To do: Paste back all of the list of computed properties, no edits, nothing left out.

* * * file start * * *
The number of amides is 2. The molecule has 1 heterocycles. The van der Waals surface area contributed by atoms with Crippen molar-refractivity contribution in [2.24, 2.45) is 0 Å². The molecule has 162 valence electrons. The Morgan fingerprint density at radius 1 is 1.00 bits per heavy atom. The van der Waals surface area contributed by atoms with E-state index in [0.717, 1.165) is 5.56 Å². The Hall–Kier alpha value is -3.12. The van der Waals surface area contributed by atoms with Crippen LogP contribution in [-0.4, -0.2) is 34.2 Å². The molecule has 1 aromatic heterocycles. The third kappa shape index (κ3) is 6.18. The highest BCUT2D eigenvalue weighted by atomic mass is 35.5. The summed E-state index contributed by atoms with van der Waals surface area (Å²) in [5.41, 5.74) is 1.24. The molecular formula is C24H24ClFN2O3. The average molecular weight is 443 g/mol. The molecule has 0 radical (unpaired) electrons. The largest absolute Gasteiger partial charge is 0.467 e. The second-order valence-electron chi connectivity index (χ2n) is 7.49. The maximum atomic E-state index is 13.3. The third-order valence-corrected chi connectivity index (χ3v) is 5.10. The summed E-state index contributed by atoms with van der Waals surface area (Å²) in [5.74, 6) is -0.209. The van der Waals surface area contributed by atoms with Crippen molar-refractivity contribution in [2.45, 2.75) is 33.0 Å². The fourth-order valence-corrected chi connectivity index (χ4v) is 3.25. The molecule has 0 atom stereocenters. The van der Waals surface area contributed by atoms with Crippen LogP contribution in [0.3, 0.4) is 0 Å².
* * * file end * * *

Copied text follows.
The number of amides is 2. The molecule has 1 heterocycles. The van der Waals surface area contributed by atoms with Crippen molar-refractivity contribution in [2.24, 2.45) is 0 Å². The molecule has 162 valence electrons. The Morgan fingerprint density at radius 1 is 1.00 bits per heavy atom. The van der Waals surface area contributed by atoms with E-state index in [0.717, 1.165) is 5.56 Å². The Hall–Kier alpha value is -3.12. The van der Waals surface area contributed by atoms with Crippen LogP contribution in [-0.4, -0.2) is 34.2 Å². The molecule has 1 aromatic heterocycles. The third kappa shape index (κ3) is 6.18. The highest BCUT2D eigenvalue weighted by atomic mass is 35.5. The summed E-state index contributed by atoms with van der Waals surface area (Å²) in [5.41, 5.74) is 1.24. The molecular formula is C24H24ClFN2O3. The average molecular weight is 443 g/mol. The molecule has 0 radical (unpaired) electrons. The largest absolute Gasteiger partial charge is 0.467 e. The second-order valence-electron chi connectivity index (χ2n) is 7.49. The maximum atomic E-state index is 13.3. The third-order valence-corrected chi connectivity index (χ3v) is 5.10. The summed E-state index contributed by atoms with van der Waals surface area (Å²) in [5.74, 6) is -0.209. The van der Waals surface area contributed by atoms with Crippen molar-refractivity contribution in [2.45, 2.75) is 33.0 Å². The fourth-order valence-corrected chi connectivity index (χ4v) is 3.25. The molecule has 0 atom stereocenters. The van der Waals surface area contributed by atoms with Crippen LogP contribution in [0.3, 0.4) is 0 Å².